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Continuous Time Limits of Repeated Games with Imperfect Public Monitoring

Listed author(s):
  • Drew Fudenberg

    (Harvard University)

  • David Levine

    (Washington University)

In a repeated game with imperfect public information, the set of equilibria depends on the way that the distribution of public signals varies with the players' actions. Recent research has focused on the case of "frequent monitoring," where the time interval between periods becomes small. Here we study a simple example of a commitment game with a long-run and short-run player in order to examine different specifications of how the signal distribution depends upon period length. We give a simple criterion for the existence of efficient equilibrium, and show that the efficiency of the equilibria that can be supported depends in an important way on the effect of the player's actions on the variance of the signals, and whether extreme values of the signals are "bad news" of "cheating" behavior, or "good news" of "cooperative" behavior. (Copyright: Elsevier)

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File URL: http://dx.doi.org/10.1016/j.red.2007.02.002
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Article provided by Elsevier for the Society for Economic Dynamics in its journal Review of Economic Dynamics.

Volume (Year): 10 (2007)
Issue (Month): 2 (April)
Pages: 173-192

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Handle: RePEc:red:issued:06-189
DOI: 10.1016/j.red.2007.02.002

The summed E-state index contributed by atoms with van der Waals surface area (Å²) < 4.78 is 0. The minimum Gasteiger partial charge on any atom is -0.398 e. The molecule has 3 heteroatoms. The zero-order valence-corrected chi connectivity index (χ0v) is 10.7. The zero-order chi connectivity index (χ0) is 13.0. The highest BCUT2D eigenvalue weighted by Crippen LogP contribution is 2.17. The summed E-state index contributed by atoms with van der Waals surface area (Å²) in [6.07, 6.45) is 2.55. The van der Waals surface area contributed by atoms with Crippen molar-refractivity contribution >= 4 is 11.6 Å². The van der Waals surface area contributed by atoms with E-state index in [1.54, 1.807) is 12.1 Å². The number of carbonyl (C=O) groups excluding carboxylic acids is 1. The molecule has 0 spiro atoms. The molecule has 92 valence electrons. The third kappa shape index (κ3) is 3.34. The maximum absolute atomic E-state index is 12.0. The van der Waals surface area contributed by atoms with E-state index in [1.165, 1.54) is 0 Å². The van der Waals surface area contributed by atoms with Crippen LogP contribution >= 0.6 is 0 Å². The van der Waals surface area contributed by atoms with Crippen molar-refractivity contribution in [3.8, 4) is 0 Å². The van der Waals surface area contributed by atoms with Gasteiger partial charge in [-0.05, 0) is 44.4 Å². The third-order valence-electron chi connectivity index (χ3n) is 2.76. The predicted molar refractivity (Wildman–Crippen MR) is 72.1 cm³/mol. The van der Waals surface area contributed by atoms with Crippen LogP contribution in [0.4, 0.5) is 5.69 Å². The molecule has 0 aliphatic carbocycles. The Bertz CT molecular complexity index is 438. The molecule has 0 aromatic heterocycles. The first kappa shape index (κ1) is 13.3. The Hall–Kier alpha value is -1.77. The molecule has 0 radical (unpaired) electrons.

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  1. Yuliy Sannikov & Andrzej Skrzypacz, 2007. "Impossibility of Collusion under Imperfect Monitoring with Flexible Production," American Economic Review, American Economic Association, vol. 97(5), pages 1794-1823, December.
  2. Jonathan Levin, 2003. "Relational Incentive Contracts," American Economic Review, American Economic Association, vol. 93(3), pages 835-857, June.
  3. Martin F. Hellwig & Klaus M. Schmidt, 2002. "Discrete-Time Approximations of the Holmstrom-Milgrom Brownian-Motion Model of Intertemporal Incentive Provision," Econometrica, Econometric Society, vol. 70(6), pages 2225-2264, November.
  4. Fudenberg, Drew & Levine, David K. & Takahashi, Satoru, 2007. "Perfect public equilibrium when players are patient," Games and Economic Behavior, Elsevier, vol. 61(1), pages 27-49, October.
  5. Fudenberg Drew & Levine David K., 1994. "Efficiency and Observability with Long-Run and Short-Run Players," Journal of Economic Theory, Elsevier, vol. 62(1), pages 103-135, February.
  6. Muller, Holger M., 2000. "Asymptotic Efficiency in Dynamic Principal-Agent Problems," Journal of Economic Theory, Elsevier, vol. 91(2), pages 292-301, April.
  7. Fudenberg, Drew & Levine, David I & Maskin, Eric, 1994. "The Folk Theorem with Imperfect Public Information," Econometrica, Econometric Society, vol. 62(5), pages 997-1039, September.
  8. Abreu, Dilip & Milgrom, Paul & Pearce, David, 1991. "Information and Timing in Repeated Partnerships," Econometrica, Econometric Society, vol. 59(6), pages 1713-1733, November.
  9. Fudenberg, Drew & Levine, David, 1983. "Subgame-perfect equilibria of finite- and infinite-horizon games," Journal of Economic Theory, Elsevier, vol. 31(2), pages 251-268, December.
  10. Drew Fudenberg & David M. Kreps & Eric S. Maskin, 1990. "Repeated Games with Long-run and Short-run Players," Review of Economic Studies, Oxford University Press, vol. 57(4), pages 555-573.
  11. Drew Fudenberg & Jean Tirole, 1991. "Game Theory," MIT Press Books, The MIT Press, edition 1, volume 1, number 0262061414, July.
  12. Holmstrom, Bengt & Milgrom, Paul, 1987. "Aggregation and Linearity in the Provision of Intertemporal Incentives," Econometrica, Econometric Society, vol. 55(2), pages 303-328, March.
  13. Mailath, George J. & Samuelson, Larry, 2006. "Repeated Games and Reputations: Long-Run Relationships," OUP Catalogue, Oxford University Press, number 9780195300796.
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